Safer Boating Through Bridges, Locks & Dams

Our guide for boating safely through bridges, locks and dams.

Safer Boating Through Bridges, Locks & Dams
Bridges funnel boat traffic through small channels, often on scheduled intervals, while hampering visibility.
Safer Boating Through Bridges, Locks & Dams
Quick Tip: Set a GPS waypoint and monitor ETA at bridges with widely spaced openings.
Safer Boating Through Bridges, Locks & Dams
Drawbridge Etiquette
Check a cruising guide for the bridge name, opening schedule and VHF channel (usually 9 or 13). Let bridge tenders know you're waiting, and listen for other waiting boats and bridge updates, like an approaching ambulance that requires an opening delay. Make it easier for all at crowded bridges by gauging wind and current to hold position with minimal throttle and shift jockeying. Leave room for boats that can pass under closed bridges, and on long waterways, let faster boats through first to avoid having them pass you again later.
Safer Boating Through Bridges, Locks & Dams
Locks step between river elevations, from a few feet to 100 feet, or a single lock might block current in a waterway that joins waters with different tides.
Safer Boating Through Bridges, Locks & Dams
Lock Lines and Fenders
Have four long lines handy, even if locks provide lines. While rising or falling, man lines continuously and never fully cleat lines off. Loop your lines around floating bollards and secure both ends aboard, always ready for a quick release — those bollards can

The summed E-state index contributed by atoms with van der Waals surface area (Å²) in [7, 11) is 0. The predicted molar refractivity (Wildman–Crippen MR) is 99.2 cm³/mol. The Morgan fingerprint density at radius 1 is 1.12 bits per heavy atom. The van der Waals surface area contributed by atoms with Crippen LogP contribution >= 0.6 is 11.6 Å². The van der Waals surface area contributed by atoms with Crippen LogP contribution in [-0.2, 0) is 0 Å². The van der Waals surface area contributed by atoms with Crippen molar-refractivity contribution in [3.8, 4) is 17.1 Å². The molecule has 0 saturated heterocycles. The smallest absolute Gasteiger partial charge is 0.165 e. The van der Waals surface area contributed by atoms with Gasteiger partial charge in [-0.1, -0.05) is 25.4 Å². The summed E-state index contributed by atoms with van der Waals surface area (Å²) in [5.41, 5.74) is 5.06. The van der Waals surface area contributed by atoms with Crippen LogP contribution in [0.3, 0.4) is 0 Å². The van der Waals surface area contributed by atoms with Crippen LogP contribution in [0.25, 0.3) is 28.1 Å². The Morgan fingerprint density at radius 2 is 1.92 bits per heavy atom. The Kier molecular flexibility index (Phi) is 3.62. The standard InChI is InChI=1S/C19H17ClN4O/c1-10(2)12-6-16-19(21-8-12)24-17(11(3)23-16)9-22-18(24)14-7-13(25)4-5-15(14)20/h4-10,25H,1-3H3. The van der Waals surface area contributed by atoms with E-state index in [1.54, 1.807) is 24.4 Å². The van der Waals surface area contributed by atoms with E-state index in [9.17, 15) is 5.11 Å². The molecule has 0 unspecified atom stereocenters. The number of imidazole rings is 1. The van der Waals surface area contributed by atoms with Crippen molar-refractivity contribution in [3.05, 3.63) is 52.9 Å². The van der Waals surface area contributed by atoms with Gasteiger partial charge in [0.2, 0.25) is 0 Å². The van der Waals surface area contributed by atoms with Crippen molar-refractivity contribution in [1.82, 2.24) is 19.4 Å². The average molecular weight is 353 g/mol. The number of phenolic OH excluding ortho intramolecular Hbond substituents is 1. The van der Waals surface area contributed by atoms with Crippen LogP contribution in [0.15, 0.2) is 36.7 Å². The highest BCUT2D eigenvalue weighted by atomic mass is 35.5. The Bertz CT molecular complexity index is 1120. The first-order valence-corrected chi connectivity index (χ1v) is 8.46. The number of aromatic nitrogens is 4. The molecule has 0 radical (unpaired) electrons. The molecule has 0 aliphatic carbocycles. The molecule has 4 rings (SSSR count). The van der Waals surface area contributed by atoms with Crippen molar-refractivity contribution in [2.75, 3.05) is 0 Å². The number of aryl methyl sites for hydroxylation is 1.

hang up. Use lots of fenders, including one well forward to protect the bow if the stern swings out far. Place fenders for both a tall vertical wall and the equivalent of a dock very near the waterline. Stuff fenders into heavy trash bags to keep them clean of grease and creosote from barges, which are common on lock walls.
Safer Boating Through Bridges, Locks & Dams
Safer Boating Through Bridges, Locks & Dams
Quick Tip: Commercial traffic takes priority. Plan for at least one long lock delay.
Safer Boating Through Bridges, Locks & Dams
Dams can sweep boats over floodgates atop the water or draw swimmers into unseen hydroelectric generator openings below the water.
Safer Boating Through Bridges, Locks & Dams
Dam Safety
When launching PWCs and kayaks at ramps close to dams, head cautiously upstream. Don’t swim or water ski near a dam, and don’t walk ashore or wade below a dam since water can change in moments. Never anchor below a dam, since current might increase and water suddenly rise.
Safer Boating Through Bridges, Locks & Dams
Safer Boating Through Bridges, Locks & Dams
Quick Tip: When floodgates open or generators come online, what seemed like a pond becomes a torrent. Be prepared.